North Yorkshire and York: Appliance of science to help identify harmful substances and reduce drug-related deaths
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A 12-month police and public health collaboration project has been launched in North Yorkshire and York that uses science to identify harmful substances and reduce drug-related deaths.
The North Yorkshire Drug Analysis Project (NYDAP) aims to better understand the market profile of the substances that are in use across the area.
This will be achieved by sending 60 drug samples that have been found or seized by North Yorkshire Police - five per month - to the pioneering *MANDRAKE Laboratory in Manchester.
Within 48 hours, each sample will undergo drug analysis to determine the:
If the analysis is linked to a significant risk such as a suspected drug-related death or overdose, the analysis will be provided in under two hours to aid an emergency public health response to reduce further harm.
Detective Chief Inspector Andy Simpson, from the Crime Command, said:
“This programme provides quick and accurate information to North Yorkshire Police and our Public Health partners to identify emerging harms from substances within the illegal drug market in the county of North Yorkshire.
‘’NYDAP provides, in partnership, that early intervention to identify heightened risk in the already risky environment of the illegal drug market.
“As a police and partner service, we can be more effective and efficient in protecting our communities where these risks arise.
“Knowing that these risks exist through this testing, we can focus police and partner resources specifically to protect those at risk and to target those presenting the risk.”
DCI Simpson added:
“The programme will assist in informing our educational and awareness approaches to drugs in schools, colleges, universities and within night-time economy venues. Through the programme, we can trigger any necessary public health alerts when a serious risk has been identified by the scientists.
“We’re very proud to be involved in this important and ambitious collaboration project that will help to reduce drug-related deaths, which reached a worrying 91 cases in 2021.
“This is the ultimate aim behind the project: reducing harm and saving lives.”
NYDAP involves North Yorkshire Police, North Yorkshire Council and City of York Council’s Public Health teams, North Yorkshire Horizons Adult Alcohol and Drug Recovery Service, and the University of York.
Backed by a £20,000 community fund grant from Zoë Metcalfe, the North Yorkshire Police, Fire & Crime Commissioner, the project supports and works with other harm reduction initiatives.
The findings of the drugs analysis also allow for tailored training around those substances identified.
The University of York has been involved in the development of the project and is being supported by the MANDRAKE Laboratory team to potentially take over the testing after the initial 12 months.
It is anticipated that other police forces in the Yorkshire and the Humber region will become part of the collaboration following the 12-month project.
Craig Bosomworth, Harm Reduction Strategic Lead North Yorkshire, said:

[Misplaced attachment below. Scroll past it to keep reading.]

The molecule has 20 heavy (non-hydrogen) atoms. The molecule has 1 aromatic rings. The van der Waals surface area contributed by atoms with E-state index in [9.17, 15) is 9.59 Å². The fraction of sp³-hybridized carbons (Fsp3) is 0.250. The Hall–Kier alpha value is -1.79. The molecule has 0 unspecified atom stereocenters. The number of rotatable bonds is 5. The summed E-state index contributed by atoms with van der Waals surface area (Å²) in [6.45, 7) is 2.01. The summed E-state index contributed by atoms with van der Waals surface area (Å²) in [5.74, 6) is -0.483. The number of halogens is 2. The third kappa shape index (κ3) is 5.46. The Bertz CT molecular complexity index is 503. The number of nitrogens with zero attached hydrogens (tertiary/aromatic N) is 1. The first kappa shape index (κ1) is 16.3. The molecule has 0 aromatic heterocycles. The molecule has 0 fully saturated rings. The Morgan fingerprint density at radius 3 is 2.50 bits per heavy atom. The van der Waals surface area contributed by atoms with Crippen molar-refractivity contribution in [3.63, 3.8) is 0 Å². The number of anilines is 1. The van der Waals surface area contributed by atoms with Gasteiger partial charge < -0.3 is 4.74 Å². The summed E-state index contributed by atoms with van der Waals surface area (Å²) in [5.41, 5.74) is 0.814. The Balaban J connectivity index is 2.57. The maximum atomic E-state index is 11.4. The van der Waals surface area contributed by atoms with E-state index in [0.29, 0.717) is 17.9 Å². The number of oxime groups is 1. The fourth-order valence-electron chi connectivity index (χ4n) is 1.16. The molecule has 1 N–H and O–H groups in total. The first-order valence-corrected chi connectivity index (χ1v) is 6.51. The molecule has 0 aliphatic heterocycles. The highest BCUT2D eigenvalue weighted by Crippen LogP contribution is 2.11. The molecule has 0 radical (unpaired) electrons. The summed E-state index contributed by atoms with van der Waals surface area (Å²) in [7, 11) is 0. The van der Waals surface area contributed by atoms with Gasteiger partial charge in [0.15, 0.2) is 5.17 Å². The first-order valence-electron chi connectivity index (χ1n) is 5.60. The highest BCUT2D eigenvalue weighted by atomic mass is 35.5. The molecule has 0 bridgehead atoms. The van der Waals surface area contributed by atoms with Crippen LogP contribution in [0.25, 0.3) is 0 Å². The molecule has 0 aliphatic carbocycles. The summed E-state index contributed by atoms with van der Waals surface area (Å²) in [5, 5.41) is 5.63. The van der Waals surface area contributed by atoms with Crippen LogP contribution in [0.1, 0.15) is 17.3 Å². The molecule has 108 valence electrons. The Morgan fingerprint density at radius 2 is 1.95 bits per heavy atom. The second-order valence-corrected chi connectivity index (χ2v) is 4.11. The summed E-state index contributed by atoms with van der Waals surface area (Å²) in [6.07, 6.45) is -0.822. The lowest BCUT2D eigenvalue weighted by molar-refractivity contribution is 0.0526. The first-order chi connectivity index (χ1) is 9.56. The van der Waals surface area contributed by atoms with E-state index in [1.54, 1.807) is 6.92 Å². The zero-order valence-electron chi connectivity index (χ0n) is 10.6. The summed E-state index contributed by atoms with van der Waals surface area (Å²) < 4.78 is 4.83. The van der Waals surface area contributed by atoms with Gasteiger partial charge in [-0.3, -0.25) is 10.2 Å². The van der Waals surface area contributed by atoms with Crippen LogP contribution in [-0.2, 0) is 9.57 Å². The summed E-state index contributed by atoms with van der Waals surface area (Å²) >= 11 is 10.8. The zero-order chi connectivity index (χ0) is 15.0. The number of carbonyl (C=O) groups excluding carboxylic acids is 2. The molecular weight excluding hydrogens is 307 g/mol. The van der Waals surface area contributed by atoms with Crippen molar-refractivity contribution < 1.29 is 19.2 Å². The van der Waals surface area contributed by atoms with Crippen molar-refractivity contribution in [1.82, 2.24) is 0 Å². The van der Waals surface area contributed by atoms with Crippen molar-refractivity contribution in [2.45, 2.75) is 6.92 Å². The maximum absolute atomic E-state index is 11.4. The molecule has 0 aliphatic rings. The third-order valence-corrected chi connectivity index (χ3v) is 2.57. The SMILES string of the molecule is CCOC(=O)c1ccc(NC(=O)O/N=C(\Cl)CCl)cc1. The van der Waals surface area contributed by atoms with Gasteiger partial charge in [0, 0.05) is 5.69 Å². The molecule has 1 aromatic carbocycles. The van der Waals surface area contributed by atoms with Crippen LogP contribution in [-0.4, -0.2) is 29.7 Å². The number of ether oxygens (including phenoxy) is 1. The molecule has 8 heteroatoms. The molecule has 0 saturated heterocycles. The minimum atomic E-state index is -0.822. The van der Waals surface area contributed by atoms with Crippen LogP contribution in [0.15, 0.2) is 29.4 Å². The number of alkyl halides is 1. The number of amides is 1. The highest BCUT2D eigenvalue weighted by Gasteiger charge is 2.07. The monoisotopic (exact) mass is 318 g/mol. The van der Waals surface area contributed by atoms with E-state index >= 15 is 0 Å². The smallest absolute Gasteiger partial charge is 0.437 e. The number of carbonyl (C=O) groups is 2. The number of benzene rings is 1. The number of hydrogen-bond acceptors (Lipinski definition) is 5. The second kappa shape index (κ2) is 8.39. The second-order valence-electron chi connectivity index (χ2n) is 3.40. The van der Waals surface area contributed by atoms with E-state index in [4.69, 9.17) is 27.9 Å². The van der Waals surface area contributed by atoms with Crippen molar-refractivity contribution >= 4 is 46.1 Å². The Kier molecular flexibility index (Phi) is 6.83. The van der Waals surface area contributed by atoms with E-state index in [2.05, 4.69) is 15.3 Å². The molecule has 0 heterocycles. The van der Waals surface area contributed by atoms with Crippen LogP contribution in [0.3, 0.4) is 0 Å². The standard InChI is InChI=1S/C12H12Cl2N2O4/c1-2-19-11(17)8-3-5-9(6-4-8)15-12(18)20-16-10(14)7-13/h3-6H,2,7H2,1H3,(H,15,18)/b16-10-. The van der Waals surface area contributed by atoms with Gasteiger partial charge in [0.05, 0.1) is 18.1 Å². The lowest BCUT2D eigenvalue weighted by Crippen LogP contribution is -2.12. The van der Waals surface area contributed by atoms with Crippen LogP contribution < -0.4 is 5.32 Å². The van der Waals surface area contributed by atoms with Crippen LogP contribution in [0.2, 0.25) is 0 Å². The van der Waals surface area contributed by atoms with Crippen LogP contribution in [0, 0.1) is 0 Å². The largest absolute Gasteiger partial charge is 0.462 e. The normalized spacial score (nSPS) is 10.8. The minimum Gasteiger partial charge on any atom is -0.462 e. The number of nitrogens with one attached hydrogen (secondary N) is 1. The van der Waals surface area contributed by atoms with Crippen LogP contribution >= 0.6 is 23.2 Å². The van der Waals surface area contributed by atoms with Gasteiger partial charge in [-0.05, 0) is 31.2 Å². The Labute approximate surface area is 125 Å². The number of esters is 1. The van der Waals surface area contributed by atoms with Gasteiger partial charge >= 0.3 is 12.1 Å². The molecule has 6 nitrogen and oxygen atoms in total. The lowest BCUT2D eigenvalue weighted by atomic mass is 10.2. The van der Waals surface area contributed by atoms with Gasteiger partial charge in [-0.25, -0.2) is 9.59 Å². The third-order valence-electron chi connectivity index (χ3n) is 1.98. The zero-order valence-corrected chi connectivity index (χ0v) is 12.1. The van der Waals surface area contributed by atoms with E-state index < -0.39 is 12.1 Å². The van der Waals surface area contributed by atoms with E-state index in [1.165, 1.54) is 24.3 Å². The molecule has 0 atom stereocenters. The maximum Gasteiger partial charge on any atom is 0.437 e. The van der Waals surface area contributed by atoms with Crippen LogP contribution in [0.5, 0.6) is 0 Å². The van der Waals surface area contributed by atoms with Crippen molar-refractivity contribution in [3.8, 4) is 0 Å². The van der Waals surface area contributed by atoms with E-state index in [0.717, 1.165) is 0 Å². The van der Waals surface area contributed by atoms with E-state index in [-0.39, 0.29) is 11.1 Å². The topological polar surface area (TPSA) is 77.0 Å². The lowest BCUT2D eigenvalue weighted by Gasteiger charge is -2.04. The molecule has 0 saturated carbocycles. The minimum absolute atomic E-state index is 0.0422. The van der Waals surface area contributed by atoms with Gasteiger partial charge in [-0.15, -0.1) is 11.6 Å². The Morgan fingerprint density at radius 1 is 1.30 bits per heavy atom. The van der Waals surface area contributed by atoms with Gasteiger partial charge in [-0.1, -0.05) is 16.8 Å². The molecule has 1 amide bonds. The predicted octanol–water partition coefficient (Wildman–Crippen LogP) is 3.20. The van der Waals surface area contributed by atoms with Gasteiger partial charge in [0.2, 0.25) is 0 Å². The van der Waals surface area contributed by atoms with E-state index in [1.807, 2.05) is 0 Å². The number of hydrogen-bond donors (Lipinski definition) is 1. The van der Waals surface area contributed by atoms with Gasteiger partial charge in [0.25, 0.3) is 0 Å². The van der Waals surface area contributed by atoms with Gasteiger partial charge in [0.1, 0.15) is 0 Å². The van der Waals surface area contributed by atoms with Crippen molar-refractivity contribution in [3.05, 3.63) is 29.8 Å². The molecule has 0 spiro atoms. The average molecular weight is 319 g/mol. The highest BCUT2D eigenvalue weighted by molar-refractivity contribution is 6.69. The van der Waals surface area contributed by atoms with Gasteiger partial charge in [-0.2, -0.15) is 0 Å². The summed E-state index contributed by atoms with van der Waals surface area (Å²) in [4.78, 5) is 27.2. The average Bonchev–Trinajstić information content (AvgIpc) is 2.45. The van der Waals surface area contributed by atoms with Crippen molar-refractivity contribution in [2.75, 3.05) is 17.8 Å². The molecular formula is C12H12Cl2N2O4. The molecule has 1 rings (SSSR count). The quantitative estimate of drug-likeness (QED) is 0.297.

“Prior to the project, there has been a lot of effort put into developing partnership working across police, public health, drug services and the wider system supporting the new North Yorkshire Police Drug Strategy and the forthcoming North Yorkshire Substance Use Strategy.
“This project enhances our collective intelligence about the drug market operating in North Yorkshire and York, and therefore increases our ability to provide targeted harm reduction to the relevant groups, individuals and environments that will be evidence-based and most impactful.
“For example, if we identify contaminated or particularly potent substances through the drug analysis, we will be able to quickly issue a Local Drug Information System (LDIS) Alert to help prevent harm such as toxicity and overdose which can prove fatal.
“The alerts and advice will also cascade through all our alcohol and drug support services. At every level, there will be an opportunity for intervention and prevention.
“Safeguarding and protecting some of the most vulnerable people in our communities is the main driver behind this project.”
Zoë Metcalfe, North Yorkshire Police, Fire & Crime Commissioner, said:
“The Commissioner’s Community Fund provided £20,000 towards this programme, supporting the police in responding quickly and effectively in the face of ever-changing trends in illegal substances.
“The fund has paid out over £2m to date, supporting services and projects region-wide, some of which will be actively working alongside NYDAP to protect particularly at-risk groups.
“Our fund has always been designed to help the public be safe and feel safe. Illicit drug use is of huge concern to the people of North Yorkshire, and we are committed to supporting harm-reduction services in any way we can to protect vulnerable people.”
*MANDRAKE – which stands for ‘Manchester Drug Analysis and Knowledge Exchange’ – was established in 2016 as England's first publicly-funded permanent city-centre based testing and harm reduction facility. The collaboration between Greater Manchester Police and Manchester Metropolitan University supports open science and agencies working towards safeguarding the health and wellbeing of the public.